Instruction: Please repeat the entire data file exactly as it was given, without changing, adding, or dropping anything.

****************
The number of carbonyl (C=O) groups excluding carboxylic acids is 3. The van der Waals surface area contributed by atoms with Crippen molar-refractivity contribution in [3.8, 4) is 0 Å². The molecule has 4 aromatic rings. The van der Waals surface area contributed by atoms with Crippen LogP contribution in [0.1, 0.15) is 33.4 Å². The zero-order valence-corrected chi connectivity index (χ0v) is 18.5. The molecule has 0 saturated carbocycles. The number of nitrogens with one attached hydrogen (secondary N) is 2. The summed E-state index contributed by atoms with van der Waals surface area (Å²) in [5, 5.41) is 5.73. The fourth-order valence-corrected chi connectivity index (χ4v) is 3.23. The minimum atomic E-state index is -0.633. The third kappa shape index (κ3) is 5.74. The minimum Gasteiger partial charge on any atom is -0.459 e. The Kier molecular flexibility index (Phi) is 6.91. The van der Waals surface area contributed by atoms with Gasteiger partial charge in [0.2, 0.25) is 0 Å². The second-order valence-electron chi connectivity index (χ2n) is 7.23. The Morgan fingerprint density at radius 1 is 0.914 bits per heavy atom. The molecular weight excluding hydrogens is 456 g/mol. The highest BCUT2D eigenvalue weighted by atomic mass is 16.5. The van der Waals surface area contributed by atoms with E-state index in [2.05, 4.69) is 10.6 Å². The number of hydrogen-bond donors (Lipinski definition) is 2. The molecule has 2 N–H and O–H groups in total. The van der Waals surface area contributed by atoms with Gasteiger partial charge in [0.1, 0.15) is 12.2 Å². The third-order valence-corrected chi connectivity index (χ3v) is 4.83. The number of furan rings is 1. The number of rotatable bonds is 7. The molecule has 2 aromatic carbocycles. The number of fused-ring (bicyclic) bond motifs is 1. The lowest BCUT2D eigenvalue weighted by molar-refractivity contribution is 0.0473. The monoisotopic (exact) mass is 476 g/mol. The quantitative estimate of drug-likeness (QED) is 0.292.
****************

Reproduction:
The number of carbonyl (C=O) groups excluding carboxylic acids is 3. The van der Waals surface area contributed by atoms with Crippen molar-refractivity contribution in [3.8, 4) is 0 Å². The molecule has 4 aromatic rings. The van der Waals surface area contributed by atoms with Crippen LogP contribution in [0.1, 0.15) is 33.4 Å². The zero-order valence-corrected chi connectivity index (χ0v) is 18.5. The molecule has 0 saturated carbocycles. The number of nitrogens with one attached hydrogen (secondary N) is 2. The summed E-state index contributed by atoms with van der Waals surface area (Å²) in [5, 5.41) is 5.73. The fourth-order valence-corrected chi connectivity index (χ4v) is 3.23. The minimum atomic E-state index is -0.633. The third kappa shape index (κ3) is 5.74. The minimum Gasteiger partial charge on any atom is -0.459 e. The Kier molecular flexibility index (Phi) is 6.91. The van der Waals surface area contributed by atoms with Gasteiger partial charge in [0.2, 0.25) is 0 Å². The second-order valence-electron chi connectivity index (χ2n) is 7.23. The Morgan fingerprint density at radius 1 is 0.914 bits per heavy atom. The molecular weight excluding hydrogens is 456 g/mol. The highest BCUT2D eigenvalue weighted by atomic mass is 16.5. The van der Waals surface area contributed by atoms with E-state index in [2.05, 4.69) is 10.6 Å². The number of hydrogen-bond donors (Lipinski definition) is 2. The molecule has 2 N–H and O–H groups in total. The van der Waals surface area contributed by atoms with Gasteiger partial charge in [0.1, 0.15) is 12.2 Å². The third-order valence-corrected chi connectivity index (χ3v) is 4.83. The number of furan rings is 1. The number of rotatable bonds is 7. The molecule has 2 aromatic carbocycles. The number of fused-ring (bicyclic) bond motifs is 1. The lowest BCUT2D eigenvalue weighted by molar-refractivity contribution is 0.0473. The monoisotopic (exact) mass is 476 g/mol. The quantitative estimate of drug-likeness (QED) is 0.292.